The original Galician food can best be enjoyed in the Kneipe cellars, at very low prices. Many of them have separate restaurants. The food consists mainly of heavy meat dishes, served with all kinds of cabbage. Whereas during the summer months you will get fresh cabbage in all variations, the winter side dish is pickled cabbage, again with many different variations and tastes.

These pubs resemble very much the traditional student clubs in Austria and southern Germany, where they are linked to the history of the Student Corps, the old duelling fraternities. In Krakow, too, students from Krakow University (the Oxbridge of Poland) populate these pubs, but without the old-fashioned dustiness of the Austro-German fraternities. Instead, here you will find all kinds of lifestyles and faculties, all featuring their own bands.

Live music is offered on weekends, including everything from the charts to alternative Polish rock, and jazz. There isn’t much of a night-club scene in Krakow because that’s mostly covered by the pubs.

I have to blame myself for having missed out so far on what must be one of the greatest dining experiences in Krakow – the kind of kosher Jewish cuisine which is offered by Alef and Ariel restaurants, 17 & 18 Ul. Szeroka, at the centre of Kazimierz, the Jewish quarter. The stuffed carp must be fantastic, from what I hear. Definitely top of my list for my next visit.


Only three international hotel chains have opened up operations in Krakow so far: Sofitel, Ibis, and Holiday Inn.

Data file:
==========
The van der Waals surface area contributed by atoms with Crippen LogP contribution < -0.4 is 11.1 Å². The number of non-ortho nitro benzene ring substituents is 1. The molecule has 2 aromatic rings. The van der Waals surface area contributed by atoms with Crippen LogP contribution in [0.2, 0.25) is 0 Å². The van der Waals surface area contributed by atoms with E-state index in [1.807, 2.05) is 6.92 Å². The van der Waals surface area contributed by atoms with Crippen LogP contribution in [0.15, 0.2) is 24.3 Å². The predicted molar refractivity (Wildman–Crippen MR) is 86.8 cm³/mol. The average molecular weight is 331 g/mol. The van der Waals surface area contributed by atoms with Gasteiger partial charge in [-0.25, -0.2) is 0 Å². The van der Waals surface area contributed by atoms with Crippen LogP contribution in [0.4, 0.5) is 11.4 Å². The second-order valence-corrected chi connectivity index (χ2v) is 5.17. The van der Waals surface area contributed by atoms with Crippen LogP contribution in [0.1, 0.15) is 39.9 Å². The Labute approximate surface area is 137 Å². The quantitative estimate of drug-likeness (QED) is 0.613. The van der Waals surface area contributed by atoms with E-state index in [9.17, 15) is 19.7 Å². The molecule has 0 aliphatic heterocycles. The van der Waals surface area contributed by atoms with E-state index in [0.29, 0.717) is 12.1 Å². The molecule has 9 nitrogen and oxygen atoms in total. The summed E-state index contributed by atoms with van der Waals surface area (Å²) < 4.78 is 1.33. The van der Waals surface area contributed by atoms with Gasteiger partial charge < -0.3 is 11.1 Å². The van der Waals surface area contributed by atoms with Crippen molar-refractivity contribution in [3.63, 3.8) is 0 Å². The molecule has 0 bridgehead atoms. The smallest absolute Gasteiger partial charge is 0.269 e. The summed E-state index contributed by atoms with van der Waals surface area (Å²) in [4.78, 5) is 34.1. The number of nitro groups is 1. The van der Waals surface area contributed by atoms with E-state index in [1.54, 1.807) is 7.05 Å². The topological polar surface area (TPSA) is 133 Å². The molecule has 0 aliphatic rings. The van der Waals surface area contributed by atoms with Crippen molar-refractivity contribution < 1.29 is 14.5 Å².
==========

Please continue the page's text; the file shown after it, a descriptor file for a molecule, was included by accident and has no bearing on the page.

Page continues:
Sofitel Forum Hotel ****

28 Ul. Marii Konopnickiej, 30-302 Krakow

Before the arrival of HI, the Sofitel Forum was the only international business hotel in Krakow. Sofitel in 2001 acquired many of the former Inter-Continental and Forum Hotels in Eastern Europe, including this one. Rated at four stars, which I think is unjustified, the rooms in the Forum are still quite old-fashioned and have something of the atmosphere of ex-Soviet Intourist Hotels. But most rooms offer a nice view across the Vistula river to Wawel Castle, and the service is very friendly and attentive, as everywhere in Krakow. The Forum is situated on the opposite side of the river, a fifteen-minute drive away from the city centre. Prices start at around £70 (€100) per room per night, including breakfast.

Ibis Hotel **

Ul. Przy Rondzie 2, 31-547 Krakow

A more sensible choice for tourists may be the two-star Ibis Hotel. At prices from £35 (€50) per room per night including breakfast, it offers a more modern ambience in a very central location, not far from the old town and the train station. The rooms are tiny though, and scantily equipped (not even a mini bar). But you will find the typical reliable Ibis service which is standardised Europe-wide.

Holiday Inn ****

4 Ul. Wielopole, 31072 Krakow